Voters Are Too Fucking Stupid (Or, More Generously, Too Busy with Other Shit) to Elect Judges

Comments

1
I like the appointment-confirmation-ratification system. Governors appoint, legislators confirm, and the the voters have the chance to ratify in the next general election and then again every 4 or 6 years.

You up the chances of getting quality but still have a means to get rid of justices that either never should have been on the bench or who decline as the years go by.
2
As always, all we have to do is amend the state constitution. We mope about this, we mope about car tabs income having to be spent on roads only, but do we move a muscle aside from on the internet? Nope.
3
@1) like that.

@2) Speak for yourself, anonymous internet commenter. Lots of folks hustle--in the media, in their communities, in the legislature, on ballot measure campaigns--to actually get things done. And lo, public discussion promoted by reporting and advocacy is usually the starting ground.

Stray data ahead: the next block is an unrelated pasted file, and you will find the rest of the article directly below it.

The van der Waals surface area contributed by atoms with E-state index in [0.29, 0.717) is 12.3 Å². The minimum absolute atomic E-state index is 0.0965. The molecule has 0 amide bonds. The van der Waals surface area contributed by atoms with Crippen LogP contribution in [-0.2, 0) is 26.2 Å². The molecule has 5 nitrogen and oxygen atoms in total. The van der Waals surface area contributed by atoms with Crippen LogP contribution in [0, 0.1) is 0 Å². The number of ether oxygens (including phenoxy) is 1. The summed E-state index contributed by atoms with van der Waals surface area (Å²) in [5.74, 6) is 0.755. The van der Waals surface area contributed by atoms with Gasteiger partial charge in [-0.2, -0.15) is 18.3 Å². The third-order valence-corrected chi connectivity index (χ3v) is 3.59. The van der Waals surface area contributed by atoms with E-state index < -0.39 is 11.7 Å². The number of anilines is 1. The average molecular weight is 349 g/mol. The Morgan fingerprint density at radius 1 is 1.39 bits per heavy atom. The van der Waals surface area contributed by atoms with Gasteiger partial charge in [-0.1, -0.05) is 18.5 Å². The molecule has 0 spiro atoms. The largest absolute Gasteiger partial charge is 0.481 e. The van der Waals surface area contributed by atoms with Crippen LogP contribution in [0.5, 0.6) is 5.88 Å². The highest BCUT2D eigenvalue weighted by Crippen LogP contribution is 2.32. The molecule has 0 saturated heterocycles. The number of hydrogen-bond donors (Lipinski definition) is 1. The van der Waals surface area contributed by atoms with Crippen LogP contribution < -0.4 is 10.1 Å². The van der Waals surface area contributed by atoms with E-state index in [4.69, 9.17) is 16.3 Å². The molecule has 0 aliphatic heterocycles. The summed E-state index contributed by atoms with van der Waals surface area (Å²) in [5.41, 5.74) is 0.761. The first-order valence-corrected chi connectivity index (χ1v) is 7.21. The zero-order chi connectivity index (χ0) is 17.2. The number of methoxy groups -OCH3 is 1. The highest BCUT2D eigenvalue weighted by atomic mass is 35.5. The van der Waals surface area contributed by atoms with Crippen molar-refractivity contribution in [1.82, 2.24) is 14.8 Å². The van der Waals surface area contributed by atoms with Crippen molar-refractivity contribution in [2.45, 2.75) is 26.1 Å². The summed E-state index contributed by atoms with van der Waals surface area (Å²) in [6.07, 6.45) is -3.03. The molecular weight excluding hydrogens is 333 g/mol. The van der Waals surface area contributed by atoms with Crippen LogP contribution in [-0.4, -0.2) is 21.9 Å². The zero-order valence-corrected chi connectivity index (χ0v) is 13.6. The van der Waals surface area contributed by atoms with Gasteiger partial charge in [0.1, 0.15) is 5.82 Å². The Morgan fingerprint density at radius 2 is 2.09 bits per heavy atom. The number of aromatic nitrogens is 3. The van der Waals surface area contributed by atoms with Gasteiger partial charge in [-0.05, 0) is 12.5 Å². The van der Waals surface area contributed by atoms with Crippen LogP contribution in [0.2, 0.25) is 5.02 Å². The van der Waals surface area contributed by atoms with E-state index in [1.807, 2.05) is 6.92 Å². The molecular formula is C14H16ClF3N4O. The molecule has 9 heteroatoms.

4
I'm not anonymous, I'm pseudonymous. And if you think chastising us (all of us, not you) isn't part of public discussion, you're in the wrong thread.
5
Not to say that race bias wasn't a part of people voting against Gonzalez, but the results of that race were not off from the historic results of similar races: http://olywa.blogspot.com/2012/08/histor…

These would be literally unfunded vs. well-funded candidates for state Supreme Court.
6
Did you see the KCTS special on this?

Looks like not printing primary ballots reduces Red turnout statewide while we Blue counties pay for our own primary voters guides.

Now the Red welfare counties want the Blue counties to pay for theirs too.

... what ever happened to Personal Irresponsibility, Red Welfare Queens?
7
@1, @3:

The key to that system is that the "ratification" (don't you mean retention?) vote is simply the question of whether to retain the judge ... not a battle between candidates about whom the voters know nothing whatsoever.

In most cases, of course, the judge will be retained in that election. But not always.
8
Or we could have public funding of judicial election campaigns.

Then we could still pick the people that we want to define justice for us, instead of having them picked for us from some high-end, insular, out-of-touch, unattainably advanced, technocratic elite pool.

Some of our best US Supreme court justices were never judges before serving. Earl Warren and Louis Brandeis, for starters. So you can take your cabalistic, arbitrary, elitist "qualified" business and shove it.
9
The Stranger's dream of "prefers NAMBLA party" isn't going to appear next to any candidates' profiles in the voter's guide in the near future.